I awoke, oppressed by a mysterious sensation. There seemed something missing in my environment. But the mystery and oppressiveness vanished after the first few seconds of waking, when I identified the missing something as the wind. I had fallen asleep in that state of nerve tension with which one meets the continuous shock of sound or movement, and I had awakened, still tense, bracing myself to meet the pressure of something which no longer bore upon me.
It was the first night I had spent under cover in several months, and I lay luxuriously for some minutes under my blankets (for once not wet with fog or spray), analysing, first, the effect produced upon me by the cessation of the wind, and next, the joy which was mine from resting on the mattress made by Maud’s hands. When I had dressed and opened the door, I heard the waves still lapping on the beach, garrulously attesting the fury of the night. It was a clear day, and the sun was shining. I had slept late, and I stepped outside with sudden energy, bent upon making up lost time as befitted a dweller on Endeavour Island.
And when outside, I stopped short. I believed my eyes without question, and yet I was for the moment stunned by what they disclosed to me. There, on the beach, not fifty feet away, bow on, dismasted, was a black-hulled vessel. Masts and booms, tangled with shrouds, sheets, and rent canvas, were rubbing gently alongside. I could have rubbed my eyes as I looked. There was the home-made galley we had built, the familiar break of the poop, the low yacht-cabin scarcely rising above the rail. It was the Ghost.
What freak of fortune had brought it here—here of all spots? what chance of chances? I looked at the bleak, inaccessible wall at my back and know the profundity of despair. Escape was hopeless, out of the question. I thought of Maud, asleep there in the hut we had reared; I remembered her “Good-night, Humphrey”; “my woman, my mate,” went ringing through my brain, but now, alas, it was a knell that sounded. Then everything went black before my eyes.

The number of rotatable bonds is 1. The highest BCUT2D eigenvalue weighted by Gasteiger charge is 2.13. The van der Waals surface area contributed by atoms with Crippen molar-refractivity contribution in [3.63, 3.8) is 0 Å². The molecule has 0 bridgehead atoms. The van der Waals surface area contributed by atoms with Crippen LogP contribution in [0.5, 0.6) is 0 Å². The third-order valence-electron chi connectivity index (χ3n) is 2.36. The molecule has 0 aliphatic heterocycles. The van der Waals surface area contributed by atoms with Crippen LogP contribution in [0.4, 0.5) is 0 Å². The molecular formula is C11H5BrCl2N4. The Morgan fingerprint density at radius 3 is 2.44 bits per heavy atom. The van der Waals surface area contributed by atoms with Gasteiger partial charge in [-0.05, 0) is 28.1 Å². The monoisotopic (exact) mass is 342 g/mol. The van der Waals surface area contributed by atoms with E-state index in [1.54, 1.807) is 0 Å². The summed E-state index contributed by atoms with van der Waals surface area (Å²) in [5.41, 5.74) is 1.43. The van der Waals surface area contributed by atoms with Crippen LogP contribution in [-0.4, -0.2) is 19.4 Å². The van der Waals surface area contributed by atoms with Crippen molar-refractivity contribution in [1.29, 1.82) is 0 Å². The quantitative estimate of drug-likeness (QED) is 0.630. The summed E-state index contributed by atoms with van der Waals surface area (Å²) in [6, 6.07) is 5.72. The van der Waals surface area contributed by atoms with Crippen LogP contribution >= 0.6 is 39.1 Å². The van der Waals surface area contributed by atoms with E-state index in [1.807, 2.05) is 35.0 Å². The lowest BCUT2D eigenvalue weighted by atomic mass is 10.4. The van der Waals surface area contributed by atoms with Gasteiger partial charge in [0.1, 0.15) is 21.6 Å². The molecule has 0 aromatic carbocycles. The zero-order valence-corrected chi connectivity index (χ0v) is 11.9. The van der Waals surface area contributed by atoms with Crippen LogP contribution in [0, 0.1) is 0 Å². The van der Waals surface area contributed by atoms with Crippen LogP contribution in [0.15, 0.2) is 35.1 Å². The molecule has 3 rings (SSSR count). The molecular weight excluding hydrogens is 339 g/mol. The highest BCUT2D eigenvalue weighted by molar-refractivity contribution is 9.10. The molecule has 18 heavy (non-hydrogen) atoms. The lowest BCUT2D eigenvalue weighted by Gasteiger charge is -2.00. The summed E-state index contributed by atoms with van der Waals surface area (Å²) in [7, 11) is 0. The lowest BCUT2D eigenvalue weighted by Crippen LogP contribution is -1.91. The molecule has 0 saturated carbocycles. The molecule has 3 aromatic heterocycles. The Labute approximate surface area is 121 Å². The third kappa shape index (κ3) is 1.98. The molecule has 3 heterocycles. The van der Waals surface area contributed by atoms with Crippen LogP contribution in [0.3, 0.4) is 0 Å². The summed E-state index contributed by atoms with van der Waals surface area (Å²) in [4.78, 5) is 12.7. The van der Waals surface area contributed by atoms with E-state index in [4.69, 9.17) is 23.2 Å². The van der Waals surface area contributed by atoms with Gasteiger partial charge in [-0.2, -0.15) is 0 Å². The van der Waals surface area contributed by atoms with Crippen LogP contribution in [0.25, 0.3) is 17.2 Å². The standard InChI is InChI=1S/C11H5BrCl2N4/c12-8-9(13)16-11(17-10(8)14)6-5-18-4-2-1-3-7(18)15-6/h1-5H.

Possibly it was the fraction of a second, but I had no knowledge of how long an interval had lapsed before I was myself again. There lay the Ghost, bow on to the beach, her splintered bowsprit projecting over the sand, her tangled spars rubbing against her side to the lift of the crooning waves. Something must be done, must be done.
It came upon me suddenly, as strange, that nothing moved aboard. Wearied from the night of struggle and wreck, all hands were yet asleep, I thought. My next thought was that Maud and I might yet escape. If we could take to the boat and make round the point before any one awoke? I would call her and start. My hand was lifted at her door to knock, when I recollected the smallness of the island. We could never hide ourselves upon it. There was nothing for us but the wide raw ocean. I thought of our snug little huts, our supplies of meat and oil and moss and firewood, and I knew that we could never survive the wintry sea and the great storms which were to come.
So I stood, with hesitant knuckle, without her door. It was impossible, impossible. A wild thought of rushing in and killing her as she slept rose in my mind. And then, in a flash, the better solution came to me. All hands were asleep. Why not creep aboard the Ghost,—well I knew the way to Wolf Larsen’s bunk,—and kill him in his sleep? After that—well, we would see. But with him dead there was time and space in which to prepare to do other things; and besides, whatever new situation arose, it could not possibly be worse than the present one.